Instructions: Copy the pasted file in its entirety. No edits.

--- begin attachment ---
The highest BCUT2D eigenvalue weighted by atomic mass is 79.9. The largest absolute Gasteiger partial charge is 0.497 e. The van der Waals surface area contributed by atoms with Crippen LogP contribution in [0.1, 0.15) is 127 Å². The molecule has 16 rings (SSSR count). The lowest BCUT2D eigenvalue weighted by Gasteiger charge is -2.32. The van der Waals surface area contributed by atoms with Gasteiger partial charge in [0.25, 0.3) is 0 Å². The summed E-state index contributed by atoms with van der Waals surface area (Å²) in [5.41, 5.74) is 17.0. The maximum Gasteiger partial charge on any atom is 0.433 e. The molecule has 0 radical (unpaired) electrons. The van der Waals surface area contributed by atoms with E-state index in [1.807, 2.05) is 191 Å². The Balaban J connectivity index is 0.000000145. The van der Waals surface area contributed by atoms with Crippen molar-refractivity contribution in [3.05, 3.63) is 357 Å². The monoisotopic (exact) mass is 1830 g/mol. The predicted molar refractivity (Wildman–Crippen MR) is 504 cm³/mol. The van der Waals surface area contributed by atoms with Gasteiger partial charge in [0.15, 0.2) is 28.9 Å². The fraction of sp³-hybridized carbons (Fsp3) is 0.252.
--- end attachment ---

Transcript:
The highest BCUT2D eigenvalue weighted by atomic mass is 79.9. The largest absolute Gasteiger partial charge is 0.497 e. The van der Waals surface area contributed by atoms with Crippen LogP contribution in [0.1, 0.15) is 127 Å². The molecule has 16 rings (SSSR count). The lowest BCUT2D eigenvalue weighted by Gasteiger charge is -2.32. The van der Waals surface area contributed by atoms with Gasteiger partial charge in [0.25, 0.3) is 0 Å². The summed E-state index contributed by atoms with van der Waals surface area (Å²) in [5.41, 5.74) is 17.0. The maximum Gasteiger partial charge on any atom is 0.433 e. The molecule has 0 radical (unpaired) electrons. The van der Waals surface area contributed by atoms with E-state index in [1.807, 2.05) is 191 Å². The Balaban J connectivity index is 0.000000145. The van der Waals surface area contributed by atoms with Crippen molar-refractivity contribution in [3.05, 3.63) is 357 Å². The monoisotopic (exact) mass is 1830 g/mol. The predicted molar refractivity (Wildman–Crippen MR) is 504 cm³/mol. The van der Waals surface area contributed by atoms with Gasteiger partial charge in [0.15, 0.2) is 28.9 Å². The fraction of sp³-hybridized carbons (Fsp3) is 0.252.